#WWYDD? (What Would You Do Differently?)

If you could start your studio all over again...


  • Living an artist's life doesn't mean living a poor life.

"Up until four years ago, I thought that if I became too business-minded, I would sacrifice the creative part. But you can run a top-notch studio and be very profitable. For people to see value, you have to charge for your expertise." —Jennifer Jarnot, studio owner for 17 years

  • Have a financial base to begin with.

"When we started, we used our credit card. I don't think we've ever really gotten back from that and the sacrifice it took. I would've liked to have a starting base of capital. Make sure you keep a rolling line of credit that you haven't used very much, to build off of and borrow against." —Waverly Lucas, 27 years

  • Don't worry so much about parents' opinions.

"When I opened my studio, I was in my late 20s, and the parents of my teens were in their 40s. They were my elders, and I felt I had to trust them and not my instincts. But I knew what I was doing. I'm a people pleaser—I wanted everyone to get along and hug. But that's not a way to run a business. Parents will take too much power and control." —Karen Daggett Austin, 28 years

  • Remember that it's OK to start small.

"When you start a business, the needs are very different from when it grows. You don't need the huge staff or enrollment right away. When the business was small, I sent people handwritten schedules and circled which classes were best for each child. Since then, it's always been one of our goals to keep things personal." —Olga Berest, 41 years

Music
Mary Malleney, courtesy Osato

In most classes, dancers are encouraged to count the music, and dance with it—emphasizing accents and letting the rhythm of a song guide them.

But Marissa Osato likes to give her students an unexpected challenge: to resist hitting the beats.

In her contemporary class at EDGE Performing Arts Center in Los Angeles (which is now closed, until they find a new space), she would often play heavy trap music. She'd encourage her students to find the contrast by moving in slow, fluid, circular patterns, daring them to explore the unobvious interpretation of the steady rhythms.

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For Parents

Darrell Grand Moultrie teaches at a past Jacob's Pillow summer intensive. Photo Christopher Duggan, courtesy Jacob's Pillow

In the past 10 months, we've grown accustomed to helping our dancers navigate virtual school, classes and performances. And while brighter, more in-person days may be around the corner—or at least on the horizon—parents may be facing yet another hurdle to help our dancers through: virtual summer-intensive auditions.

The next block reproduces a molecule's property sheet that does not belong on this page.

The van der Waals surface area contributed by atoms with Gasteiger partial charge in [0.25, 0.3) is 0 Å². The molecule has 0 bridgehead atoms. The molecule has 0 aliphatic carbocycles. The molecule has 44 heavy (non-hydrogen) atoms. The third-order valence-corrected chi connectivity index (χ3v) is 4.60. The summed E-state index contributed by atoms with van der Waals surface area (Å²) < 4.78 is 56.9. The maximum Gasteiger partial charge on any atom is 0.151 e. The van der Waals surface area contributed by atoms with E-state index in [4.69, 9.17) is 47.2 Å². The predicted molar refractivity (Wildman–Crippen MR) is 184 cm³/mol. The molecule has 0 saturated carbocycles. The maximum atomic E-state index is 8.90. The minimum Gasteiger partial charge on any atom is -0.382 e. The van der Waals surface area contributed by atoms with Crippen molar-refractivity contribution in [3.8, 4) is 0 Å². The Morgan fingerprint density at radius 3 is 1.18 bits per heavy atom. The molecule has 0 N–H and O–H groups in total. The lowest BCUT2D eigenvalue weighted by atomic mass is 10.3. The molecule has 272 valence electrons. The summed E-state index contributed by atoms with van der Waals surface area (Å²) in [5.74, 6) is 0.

In 2020, we learned that there are some unique advantages of virtual summer programs: the lack of travel (and therefore the reduced cost) and the increased access to classes led by top artists and teachers among them. And while summer 2021 may end up looking more familiar with in-person intensives, audition season will likely remain remote and over Zoom.

Of course, summer 2021 may not be back to in-person, and that uncertainty can be a hard pill to swallow. Here, Kate Linsley, a mom and academy principal of Nashville Ballet, as well as "J.R." Glover, The Dan & Carole Burack Director of The School at Jacob's Pillow, share their advice for this complicated process.

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Teachers Trending

From left: Anthony Crickmay, Courtesy Dance Theatre of Harlem Archives; Courtesy Ballethnic

It is the urgency of going in a week or two before opening night that Lydia Abarca Mitchell loves most about coaching. But in her role as Ballethnic Dance Company's rehearsal director, she's not just getting the troupe ready for the stage. Abarca Mitchell—no relation to Arthur Mitchell—was Mitchell's first prima ballerina when he founded Dance Theatre of Harlem with Karel Shook; through her coaching, Abarca Mitchell works to pass her mentor's legacy to the next generation.

"She has the same sensibility" as Arthur Mitchell, says Ballethnic co-artistic director Nena Gilreath. "She's very direct, all about the mission and the excellence, but very caring."

Ballethnic is based in East Point, a suburban city bordering Atlanta. In a metropolitan area with a history of racism and where funding is hard-won, it is crucial for the Black-led ballet company to present polished, professional productions. "Ms. Lydia" provides the "hard last eye" before the curtain opens in front of an audience.

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